It's easy to look back on our childhood years with a warm sense of nostalgia. But if you could, would you want to go back to childhood? You'd give up control in most areas of your life. You'd live in a world of giants. Your lack of perspective and life experience would make problems seem permanent and insurmountable. If you watched cartoons and wrestle-mania, you'd have a lot to unlearn from our culture. There would be bullies and growth spurts and measles and you'd have to relearn long division!
Teachers who have a real heart for kids are keenly aware of the struggles of childhood. Think back to when you were a child. How did you react in a classroom when you were: bored, hungry, tired, irritated?
From a child's perspective, adults nearly always operate from a position of power. For that reason, we can intimidate and humiliate without ever meaning to do so. The result? Embarrassment, helplessness, even rage. Jesus exhibited a gentle, loving demeanor with children. Make him your model.
Your students are looking for love and acceptance—even the reallyhard-to-love ones! When kids act out, it's very seldom aimed at you. Look for the cause behind the behavior. First, kid's brains are wired differently from yours. Children have a need to move, so silliness and giggles are normal. So is their need for attention. If your students aren't hanging breathlessly on your every word, don't take it personally. Take a deep breath, make yourself relax, then assess the situation.
* Is Bill tired or hungry or simply having a bad morning?
* Is Jodi feeling overwhelmed or under appreciated?
* Was there tension between Dawn's mom and dad on the way to church?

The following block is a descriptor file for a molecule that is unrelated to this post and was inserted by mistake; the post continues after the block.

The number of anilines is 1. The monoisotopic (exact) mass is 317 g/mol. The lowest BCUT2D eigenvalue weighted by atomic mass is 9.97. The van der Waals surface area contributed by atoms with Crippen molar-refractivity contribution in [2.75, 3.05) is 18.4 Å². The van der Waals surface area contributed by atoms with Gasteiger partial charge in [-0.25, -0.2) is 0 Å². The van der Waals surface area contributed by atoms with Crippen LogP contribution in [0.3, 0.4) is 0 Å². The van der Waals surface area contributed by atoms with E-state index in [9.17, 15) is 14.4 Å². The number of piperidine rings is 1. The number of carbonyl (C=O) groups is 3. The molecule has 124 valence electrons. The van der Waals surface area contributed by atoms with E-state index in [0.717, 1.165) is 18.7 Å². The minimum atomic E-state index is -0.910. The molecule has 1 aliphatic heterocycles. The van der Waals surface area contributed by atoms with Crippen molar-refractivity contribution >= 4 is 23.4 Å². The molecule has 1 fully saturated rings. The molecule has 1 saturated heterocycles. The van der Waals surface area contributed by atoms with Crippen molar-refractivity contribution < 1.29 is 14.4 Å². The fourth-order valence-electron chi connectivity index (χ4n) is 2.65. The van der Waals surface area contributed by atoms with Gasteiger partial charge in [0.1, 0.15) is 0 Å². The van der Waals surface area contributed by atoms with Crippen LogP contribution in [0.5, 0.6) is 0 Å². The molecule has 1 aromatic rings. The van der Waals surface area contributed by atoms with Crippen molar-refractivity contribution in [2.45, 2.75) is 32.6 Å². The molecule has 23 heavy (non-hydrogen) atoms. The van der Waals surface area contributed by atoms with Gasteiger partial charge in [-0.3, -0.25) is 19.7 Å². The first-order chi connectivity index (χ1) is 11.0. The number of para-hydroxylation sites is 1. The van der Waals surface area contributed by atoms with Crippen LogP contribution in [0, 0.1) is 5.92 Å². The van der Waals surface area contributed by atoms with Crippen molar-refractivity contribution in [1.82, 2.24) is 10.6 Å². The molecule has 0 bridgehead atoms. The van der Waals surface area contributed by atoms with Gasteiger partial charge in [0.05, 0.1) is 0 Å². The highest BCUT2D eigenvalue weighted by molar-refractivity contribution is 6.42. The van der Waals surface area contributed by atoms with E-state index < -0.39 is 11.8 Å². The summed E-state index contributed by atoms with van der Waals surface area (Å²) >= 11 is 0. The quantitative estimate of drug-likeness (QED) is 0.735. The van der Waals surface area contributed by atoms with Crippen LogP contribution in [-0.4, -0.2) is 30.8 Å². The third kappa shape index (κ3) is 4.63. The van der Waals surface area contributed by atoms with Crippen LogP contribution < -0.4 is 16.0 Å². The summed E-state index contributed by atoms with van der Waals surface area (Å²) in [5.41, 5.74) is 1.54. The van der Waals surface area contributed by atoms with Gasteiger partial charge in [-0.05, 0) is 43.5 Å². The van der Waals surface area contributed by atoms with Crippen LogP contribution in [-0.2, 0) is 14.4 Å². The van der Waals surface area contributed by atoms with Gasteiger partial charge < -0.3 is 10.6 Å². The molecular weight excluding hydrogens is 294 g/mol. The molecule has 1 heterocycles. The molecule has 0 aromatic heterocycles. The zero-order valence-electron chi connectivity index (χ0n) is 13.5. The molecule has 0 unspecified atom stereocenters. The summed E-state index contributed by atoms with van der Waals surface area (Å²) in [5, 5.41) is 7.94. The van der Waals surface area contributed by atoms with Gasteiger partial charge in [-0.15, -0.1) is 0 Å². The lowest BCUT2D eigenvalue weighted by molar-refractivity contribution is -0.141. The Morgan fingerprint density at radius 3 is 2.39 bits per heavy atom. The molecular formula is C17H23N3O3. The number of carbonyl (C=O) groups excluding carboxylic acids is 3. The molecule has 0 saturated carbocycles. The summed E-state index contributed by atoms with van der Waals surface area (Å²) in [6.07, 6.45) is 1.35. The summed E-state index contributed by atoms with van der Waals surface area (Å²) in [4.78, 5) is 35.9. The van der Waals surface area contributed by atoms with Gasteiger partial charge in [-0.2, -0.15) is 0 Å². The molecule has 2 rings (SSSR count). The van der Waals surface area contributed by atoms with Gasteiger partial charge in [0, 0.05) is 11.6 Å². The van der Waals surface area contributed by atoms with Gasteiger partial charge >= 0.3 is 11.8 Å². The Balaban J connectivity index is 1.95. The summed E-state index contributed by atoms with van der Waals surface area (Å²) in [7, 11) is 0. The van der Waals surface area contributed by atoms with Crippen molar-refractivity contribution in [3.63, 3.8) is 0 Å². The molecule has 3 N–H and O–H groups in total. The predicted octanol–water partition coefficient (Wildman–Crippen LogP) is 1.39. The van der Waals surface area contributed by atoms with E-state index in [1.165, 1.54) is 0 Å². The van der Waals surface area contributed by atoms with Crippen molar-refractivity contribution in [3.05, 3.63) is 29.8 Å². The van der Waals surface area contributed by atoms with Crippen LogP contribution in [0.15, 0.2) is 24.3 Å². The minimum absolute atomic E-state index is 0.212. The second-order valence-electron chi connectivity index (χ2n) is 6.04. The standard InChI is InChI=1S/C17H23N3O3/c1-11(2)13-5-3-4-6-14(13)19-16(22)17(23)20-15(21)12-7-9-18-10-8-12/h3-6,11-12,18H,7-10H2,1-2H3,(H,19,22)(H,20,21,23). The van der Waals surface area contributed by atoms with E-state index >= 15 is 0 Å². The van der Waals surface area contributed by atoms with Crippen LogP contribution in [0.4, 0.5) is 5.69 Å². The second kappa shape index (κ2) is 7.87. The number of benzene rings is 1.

* Is Dick coming down with a cold?
* Did brother #1 and brother #2 spill orange juice on Lois's jumper? Again?
* Was the sermon just before class especially long and boring and not very "kid-friendly?"
* Is Susan just being goofy?
Any of these factors have a major impact on a child's ability to focus and cooperate in class. Your sensitivity and understanding can help kids get over these bumps in the road. There is no need to be an amateur psychologist or feel you must diagnose behavioral problems. Love and concern are universal healers. And we can supply them abundantly to our kids because our gracious God first shared them with us.
If you've ever worked with a hyperactive child, you know what it's like to have the boundaries of your compassion stretched. Kids who face a variety of learning challenges can take a lot of your energy. It's only natural for your resentment to build. Here's an important perspective-giver: It feels worse to be inside that child than it does to be his or her teacher. These simple strategies can be lifesavers when you're dealing with kids who can't stop moving.
* Use proximity control. Keep the child close to you. Use a calming touch on the shoulder or elbow.
* Provide something to keep hands busy. A koosh ball or squeezable ball to manipulate provides a safe, non-distracting outlet for movement.
* Let the child be your helper. Let him do simple classroom tasks that burn energy and save steps for you.
* Use her name in positive ways to help her refocus. "Jaymee, can you tell me what you're supposed to be doing now?"
* Commend good behavior whenever you can. Imagine the number of negative messages this child receives throughout the week.
* Talk to Mom or Dad about the strategies that they've found successful to keep their child on task.
* If you've tried all these things and still feel hamstrung by managing this child's behavior, get help. Pair the hyperactive student with another student who has a steadying effect. If you need to, ask a parent to stay in class as your helper.
Excerpts from Hearts, Brains and Growing Pains, Cook Communications Ministries.